Books often depict the infinite stories of an entire culture, and condense them into a few characters and anecdotes. These tales help and allow us to be seen, to be understood, and to be celebrated. Within their pages, such books contain people who look like us, have had similar life experiences as we have, and endure the same concerns, struggles, and joys. Because of this, these narratives are so necessary. The following 12 books encompass some of the dynamic mosaic of what it means to be Latino.
The House on Mango Street
Sandra Cisneros’ classic, The House on Mango Street, is often required reading in many high schools and colleges. It tells the story of young Esperanza Cordero, as she grows up in Chicago.
The Afro-Latin@ Reader: History and Culture in the United States
A lot of Afro-Latino history has been omitted from what we learn about Latino history in general. Because of this, it is so important for these facts and narratives to find their way back into our consciousness. Books like the Afro-Latin@ Reader, a compilation of scholarly essays, poetry, articles, interviews, and more, accomplish this task.
A Puerto Rican in New York and Other Sketches
Made up of a collection of essays, A Puerto Rican in New York gives a view into author Jesus Colon’s life on the East Coast. The Father of the Nuyorican Movement arrived in New York in 1918.
My (Underground) American Dream
When Julissa Arce arrived in the United States from Mexico, she was an undocumented immigrant. Her path to Wall Street (at Goldman Sachs and Merrill Lynch), in the face of an immigration system that placed roadblocks in her way, is told in the pages of My (Underground) American Dream.
Bird of Paradise: How I Became Latina
In Bird of Paradise, Raquel Cepeda takes us on her journey to discover her identity. The daughter of Dominican parents took an ancestry DNA test to put together the pieces of her family’s puzzle.
In the Country We Love: My Family Divided
I'm back home and can't wait to celebrate the release of #MyFamilyDivided with all of you at my launch event with @ChildrensBW_LA today at 4 PM! https://t.co/uOTaqzrVbp pic.twitter.com/uEamot7c3d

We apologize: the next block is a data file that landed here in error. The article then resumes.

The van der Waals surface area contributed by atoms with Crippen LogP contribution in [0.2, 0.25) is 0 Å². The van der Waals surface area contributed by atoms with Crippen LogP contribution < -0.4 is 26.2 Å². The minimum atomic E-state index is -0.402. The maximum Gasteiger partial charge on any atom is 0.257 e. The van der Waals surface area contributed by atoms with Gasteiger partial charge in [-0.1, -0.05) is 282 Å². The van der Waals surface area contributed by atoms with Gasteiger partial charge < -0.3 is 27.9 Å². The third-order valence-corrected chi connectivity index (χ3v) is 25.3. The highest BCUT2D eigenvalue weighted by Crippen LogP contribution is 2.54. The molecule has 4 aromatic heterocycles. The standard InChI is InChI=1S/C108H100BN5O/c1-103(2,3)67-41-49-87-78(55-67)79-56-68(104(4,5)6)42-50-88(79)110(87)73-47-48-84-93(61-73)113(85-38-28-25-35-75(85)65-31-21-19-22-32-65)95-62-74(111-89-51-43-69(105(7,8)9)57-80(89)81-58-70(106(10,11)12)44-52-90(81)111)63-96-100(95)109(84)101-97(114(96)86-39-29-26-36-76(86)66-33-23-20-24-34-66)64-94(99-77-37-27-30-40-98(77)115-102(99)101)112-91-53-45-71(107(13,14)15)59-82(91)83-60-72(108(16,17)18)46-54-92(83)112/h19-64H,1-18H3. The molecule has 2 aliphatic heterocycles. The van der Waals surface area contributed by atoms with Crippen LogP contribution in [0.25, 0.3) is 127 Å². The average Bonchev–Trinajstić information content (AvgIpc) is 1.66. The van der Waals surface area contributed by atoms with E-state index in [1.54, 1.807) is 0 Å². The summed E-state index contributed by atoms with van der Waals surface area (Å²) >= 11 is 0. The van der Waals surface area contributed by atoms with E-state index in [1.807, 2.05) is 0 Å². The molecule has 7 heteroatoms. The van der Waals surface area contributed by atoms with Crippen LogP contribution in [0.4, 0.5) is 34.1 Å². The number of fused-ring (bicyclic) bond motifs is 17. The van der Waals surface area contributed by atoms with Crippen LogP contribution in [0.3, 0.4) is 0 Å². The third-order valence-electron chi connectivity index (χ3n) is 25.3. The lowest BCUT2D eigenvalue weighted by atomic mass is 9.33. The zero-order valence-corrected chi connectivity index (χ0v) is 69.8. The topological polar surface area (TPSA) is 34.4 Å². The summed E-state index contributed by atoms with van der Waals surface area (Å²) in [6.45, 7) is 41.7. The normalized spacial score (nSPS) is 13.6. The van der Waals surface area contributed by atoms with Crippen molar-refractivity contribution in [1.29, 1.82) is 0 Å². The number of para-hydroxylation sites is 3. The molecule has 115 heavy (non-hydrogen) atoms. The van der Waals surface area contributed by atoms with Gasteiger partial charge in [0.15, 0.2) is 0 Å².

— Diane Guerrero (@dianeguerrero__) July 22, 2018
Actress Diane Guerrero decided to pen a book to share her family’s immigration story — the result was In the Country We Love. U.S.-born Guerrero was just 14-years old when her parents and brother were deported to Colombia, leaving her to experience America on her own, with the help of family friends.
In the Time of Butterflies
In the Time of the Butterflies takes us to the Dominican Republic, during the Trujillo dictatorship. The historic fiction novel tells the story of the courageous Mirabal Sisters, who fought against Trujillo’s oppressive regime.
The Poet X
The Poet X tells the story of teenager Xiomara Batista, a Dominicana in Harlem. She uses poetry to both understand her mother’s religion, and herself.
Bless Me, Ultima
Bless Me, Ultima is another classic book that is required reading for several schools. It chronicles the life of Antonio Marez y Luna and his curandera mentor Ultima, in 1940s Guadalupe, New Mexico.
The Book of Unknown Americans
The Book of Unknown Americans takes us on a trip from Patzcuaro, Mexico to Delaware. It is here that teenaged Mexicana Mirabal Rivera meets Panamanian Mayor Toro, and they fall in love. Their story speaks to the American immigrant experience.
I’m Not Your Perfect Mexican Daughter
Erika L. Sanchez’s book, I’m Not Your Perfect Mexican Daughter tells the story of Julia, who loses her sister Olga. Olga had made her family believe she was the perfect hija. Feeling even more oppressed now by her strict Mexican parents, Julia sets out to learn the truth.
American Like Me: Reflections of Life Between Two Cultures
Featuring essays by a variety of contributors, including Lin-Manuel Miranda, Laurie Hernandez, Uzo Aduba, Anjelah Johnson-Reyes, Kal Penn, and Issa Rae, America Ferrera’s American Like Me shares what it means to belong to two cultures (one of them being American). In addition to Ferrera’s story, there are 31 more, each representing a different facet that exists under the umbrella of American identity.For Image credit or remove please email for immediate removal - firstname.lastname@example.org